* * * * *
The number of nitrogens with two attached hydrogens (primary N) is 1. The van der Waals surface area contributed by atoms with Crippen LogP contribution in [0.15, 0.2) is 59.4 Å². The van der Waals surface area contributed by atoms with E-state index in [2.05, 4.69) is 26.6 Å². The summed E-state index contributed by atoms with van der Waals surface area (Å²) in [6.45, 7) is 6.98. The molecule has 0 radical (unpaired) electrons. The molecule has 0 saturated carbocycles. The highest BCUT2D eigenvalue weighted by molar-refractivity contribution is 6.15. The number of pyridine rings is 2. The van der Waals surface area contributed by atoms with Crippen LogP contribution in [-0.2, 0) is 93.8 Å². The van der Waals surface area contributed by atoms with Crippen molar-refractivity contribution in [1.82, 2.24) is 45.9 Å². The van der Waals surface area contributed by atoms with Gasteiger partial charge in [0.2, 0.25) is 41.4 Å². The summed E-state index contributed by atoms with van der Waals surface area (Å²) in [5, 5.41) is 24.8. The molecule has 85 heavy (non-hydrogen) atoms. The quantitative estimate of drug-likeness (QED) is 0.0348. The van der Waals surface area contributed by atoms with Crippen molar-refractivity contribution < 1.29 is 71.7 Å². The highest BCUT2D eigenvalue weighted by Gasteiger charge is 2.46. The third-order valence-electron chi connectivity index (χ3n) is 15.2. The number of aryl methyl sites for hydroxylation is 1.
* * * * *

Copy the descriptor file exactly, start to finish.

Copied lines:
The number of nitrogens with two attached hydrogens (primary N) is 1. The van der Waals surface area contributed by atoms with Crippen LogP contribution in [0.15, 0.2) is 59.4 Å². The van der Waals surface area contributed by atoms with E-state index in [2.05, 4.69) is 26.6 Å². The summed E-state index contributed by atoms with van der Waals surface area (Å²) in [6.45, 7) is 6.98. The molecule has 0 radical (unpaired) electrons. The molecule has 0 saturated carbocycles. The highest BCUT2D eigenvalue weighted by molar-refractivity contribution is 6.15. The number of pyridine rings is 2. The van der Waals surface area contributed by atoms with Crippen LogP contribution in [-0.2, 0) is 93.8 Å². The van der Waals surface area contributed by atoms with Crippen molar-refractivity contribution in [1.82, 2.24) is 45.9 Å². The van der Waals surface area contributed by atoms with Gasteiger partial charge in [0.2, 0.25) is 41.4 Å². The summed E-state index contributed by atoms with van der Waals surface area (Å²) in [5, 5.41) is 24.8. The molecule has 85 heavy (non-hydrogen) atoms. The quantitative estimate of drug-likeness (QED) is 0.0348. The van der Waals surface area contributed by atoms with Crippen molar-refractivity contribution < 1.29 is 71.7 Å². The highest BCUT2D eigenvalue weighted by Gasteiger charge is 2.46. The third-order valence-electron chi connectivity index (χ3n) is 15.2. The number of aryl methyl sites for hydroxylation is 1.